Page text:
1. ‘Money backer’ light, but heavy
The Cardinals have quite a unique player in 6-1, 211-pound defender Deone Bucannon. Drafted as a safety in the first round a year ago, Bucannon is listed as the “$LB” – as in “money” backer. He’s the leading tackler on the No. 4-ranked run defense, which was giving up just 89 yards per game. The Vikings, with some power formations and an extremely determined and healthy Adrian Peterson, exposed the drawback to having a 211-pound inside backer early on. Peterson attacked the middle of Arizona’s defense on the first drive, running four times for 38 yards and a touchdown, mostly up the gut. With the Cardinals deep at safety, Bucannon was moved to linebacker when Daryl Washington was suspended and Sean Weatherspoon went down with a hamstring injury in training camp. Bucannon and the Cardinals tightened up after the first drive, holding Peterson to 31 yards on his final 19 carries. Bucannon also had a forced fumble on Jarius Wright in the red zone.
2. Rhodes drops pick six
Cornerback Xavier Rhodes has made significant strides in three NFL seasons. The next step is finishing big plays with the ball in his hands. He dropped what should have been a pick-six late in the third quarter. The Cardinals had just turned a Peterson fumble into a 17-10 lead. Rhodes should have tied it when he made a great jump on the ball near the sideline. But he dropped the ball, allowing the Cardinals to convert on third-and-10 on the next snap en route to a field goal and a 10-point lead.
3. Same situation, but different
Against Seattle, the Vikings started their first possession with two Peterson runs for seven yards and then a sack of Teddy Bridgewater. By the time they got the ball back, Seattle led 7-0 and more than seven minutes had elapsed. Thursday, they started with two Peterson runs for seven yards. Peterson wasn’t on the field for the third-and-three. But this time, they called a quick screen to a wide-open Matt Asiata, who gained 22 yards to sustain a drive that went 80 yards in seven plays for a 7-0 lead. Some would argue that Peterson could have scored rather than getting the 22 yards that Asiata got. But, remember, had it been Peterson, chances are greater that a defender would have covered him.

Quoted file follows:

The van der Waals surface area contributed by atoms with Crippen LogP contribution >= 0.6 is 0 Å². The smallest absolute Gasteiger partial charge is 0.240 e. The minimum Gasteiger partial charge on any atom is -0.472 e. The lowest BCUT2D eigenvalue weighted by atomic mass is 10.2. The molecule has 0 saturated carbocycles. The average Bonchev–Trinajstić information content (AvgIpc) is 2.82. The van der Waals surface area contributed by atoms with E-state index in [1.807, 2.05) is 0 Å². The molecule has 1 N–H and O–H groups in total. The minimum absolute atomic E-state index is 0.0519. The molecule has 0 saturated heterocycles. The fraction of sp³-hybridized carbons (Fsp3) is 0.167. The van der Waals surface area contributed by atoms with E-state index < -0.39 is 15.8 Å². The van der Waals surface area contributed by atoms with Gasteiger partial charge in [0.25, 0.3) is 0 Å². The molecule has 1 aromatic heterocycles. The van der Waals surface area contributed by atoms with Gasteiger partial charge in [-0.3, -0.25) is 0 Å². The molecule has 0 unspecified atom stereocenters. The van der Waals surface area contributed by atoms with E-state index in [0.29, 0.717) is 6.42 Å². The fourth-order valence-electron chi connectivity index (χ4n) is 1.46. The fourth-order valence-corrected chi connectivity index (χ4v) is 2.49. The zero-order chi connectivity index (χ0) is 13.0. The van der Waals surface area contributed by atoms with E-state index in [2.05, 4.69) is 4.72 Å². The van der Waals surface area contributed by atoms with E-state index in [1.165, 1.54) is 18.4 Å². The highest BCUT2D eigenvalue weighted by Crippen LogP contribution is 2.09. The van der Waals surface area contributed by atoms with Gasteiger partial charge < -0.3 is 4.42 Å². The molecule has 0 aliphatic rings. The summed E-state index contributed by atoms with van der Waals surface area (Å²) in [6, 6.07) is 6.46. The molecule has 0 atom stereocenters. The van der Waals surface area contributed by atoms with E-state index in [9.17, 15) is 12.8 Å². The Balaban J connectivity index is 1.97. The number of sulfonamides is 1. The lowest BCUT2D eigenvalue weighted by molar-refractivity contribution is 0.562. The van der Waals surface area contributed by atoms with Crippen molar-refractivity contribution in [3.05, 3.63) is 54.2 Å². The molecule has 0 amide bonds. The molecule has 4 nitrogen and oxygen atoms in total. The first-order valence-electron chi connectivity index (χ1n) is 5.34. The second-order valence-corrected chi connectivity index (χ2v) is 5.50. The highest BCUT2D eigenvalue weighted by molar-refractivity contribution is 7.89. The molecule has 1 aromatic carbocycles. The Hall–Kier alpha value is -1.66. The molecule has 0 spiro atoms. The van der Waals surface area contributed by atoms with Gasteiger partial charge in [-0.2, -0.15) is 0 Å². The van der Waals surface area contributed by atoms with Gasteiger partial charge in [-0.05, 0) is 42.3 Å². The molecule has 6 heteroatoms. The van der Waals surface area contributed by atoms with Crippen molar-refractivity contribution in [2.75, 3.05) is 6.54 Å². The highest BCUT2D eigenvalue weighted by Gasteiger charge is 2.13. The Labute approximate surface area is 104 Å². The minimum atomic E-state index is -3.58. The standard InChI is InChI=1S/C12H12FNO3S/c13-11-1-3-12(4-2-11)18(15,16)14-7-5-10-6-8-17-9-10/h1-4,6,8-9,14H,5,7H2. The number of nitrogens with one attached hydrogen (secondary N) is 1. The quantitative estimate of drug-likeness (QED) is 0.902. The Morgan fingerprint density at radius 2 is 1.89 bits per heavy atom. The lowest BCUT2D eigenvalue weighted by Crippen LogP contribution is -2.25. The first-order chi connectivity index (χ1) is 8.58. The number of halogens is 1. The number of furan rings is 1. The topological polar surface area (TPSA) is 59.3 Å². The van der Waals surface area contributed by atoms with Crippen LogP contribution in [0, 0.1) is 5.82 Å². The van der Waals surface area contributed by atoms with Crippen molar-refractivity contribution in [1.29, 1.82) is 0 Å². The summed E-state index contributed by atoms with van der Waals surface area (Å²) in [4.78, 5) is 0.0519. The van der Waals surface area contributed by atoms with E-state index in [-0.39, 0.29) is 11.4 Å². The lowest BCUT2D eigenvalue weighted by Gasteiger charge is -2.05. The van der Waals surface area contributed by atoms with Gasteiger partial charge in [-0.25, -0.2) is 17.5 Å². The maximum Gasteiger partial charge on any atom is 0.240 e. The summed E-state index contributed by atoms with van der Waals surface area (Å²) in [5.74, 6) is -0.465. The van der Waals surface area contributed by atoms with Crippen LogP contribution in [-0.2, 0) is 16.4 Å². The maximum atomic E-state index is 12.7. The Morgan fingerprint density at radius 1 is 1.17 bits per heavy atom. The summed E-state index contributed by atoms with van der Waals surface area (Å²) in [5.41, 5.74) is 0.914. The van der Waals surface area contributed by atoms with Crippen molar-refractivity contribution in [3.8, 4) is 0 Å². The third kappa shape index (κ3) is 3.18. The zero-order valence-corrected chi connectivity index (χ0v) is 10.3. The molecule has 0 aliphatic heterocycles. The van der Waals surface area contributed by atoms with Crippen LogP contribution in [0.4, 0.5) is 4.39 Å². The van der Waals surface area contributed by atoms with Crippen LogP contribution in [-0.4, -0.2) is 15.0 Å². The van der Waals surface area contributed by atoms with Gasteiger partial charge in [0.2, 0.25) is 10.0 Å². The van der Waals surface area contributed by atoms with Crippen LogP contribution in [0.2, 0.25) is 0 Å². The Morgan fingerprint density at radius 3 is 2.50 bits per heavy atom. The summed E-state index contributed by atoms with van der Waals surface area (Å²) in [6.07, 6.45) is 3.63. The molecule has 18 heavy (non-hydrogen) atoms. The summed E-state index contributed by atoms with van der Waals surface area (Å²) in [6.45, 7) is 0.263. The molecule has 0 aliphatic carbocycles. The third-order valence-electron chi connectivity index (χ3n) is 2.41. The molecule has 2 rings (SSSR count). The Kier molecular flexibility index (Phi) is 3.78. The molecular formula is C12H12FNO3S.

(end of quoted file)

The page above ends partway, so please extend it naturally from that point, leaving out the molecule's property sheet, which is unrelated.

4. Fitzgerald is one busy fella
Larry Fitzgerald Jr. is athletically gifted. Obviously. But the former Holy Angels standout has to be one smart guy as well to understand all of what coach Bruce Arians asks of him in this explosive offense. Take the first series as an example. Fitzgerald lined up in the same spot on consecutive plays only once during a 14-play, 71-yard field goal drive. He was wide left, wide right, slot to both sides, bunched left, bunched right. He motioned and blocked. Motioned and released inside and outside, which can dictate who covers him. The Vikings didn’t shadow him in part because Xavier Rhodes, their shadow corner, isn’t comfortable playing over the slot receiver. Having a career year in his 12th season, Fitzgerald obviously has taken a liking to playing as mostly a slot receiver. He’s essentially playing what Hines Ward played under Arians in Pittsburgh, and what Reggie Wayne played under Arians with the Colts. Fitzgerald also is a willing and strong blocker. On Michael Floyd’s 42-yard touchdown catch, Fitzgerald led the way by pancaking rookie safety Anthony Harris down the right sideline.
5. Cards deal with injuries, too
Though it was nothing compared to the Vikings playing without four defensive starters and having to line up with three rookies making their NFL starting debuts, the Cardinals also were missing some starters. Defensive tackle Frostee Rucker (ankle) missed his third consecutive game. Cornerback Jerraud Powers (calf) missed his second consecutive game. Offensively, the Cardinals were down to their No. 3 running back. But when that guy is a powerful 224-pounder with fresh, 23-year-old legs, that’s not so bad. David Johnson, a third-round draft pick from Northern Iowa, was a player the Vikings liked a lot in the draft. With Chris Johnson and Andre Ellington sidelined, David Johnson provided a nice change of pace to Carson Palmer’s passing. Through three quarters, he had outrushed Peterson 84-48 and his 24-yard burst to the 2-yard line set up the field goal that gave Arizona a 20-10 lead early in the fourth quarter.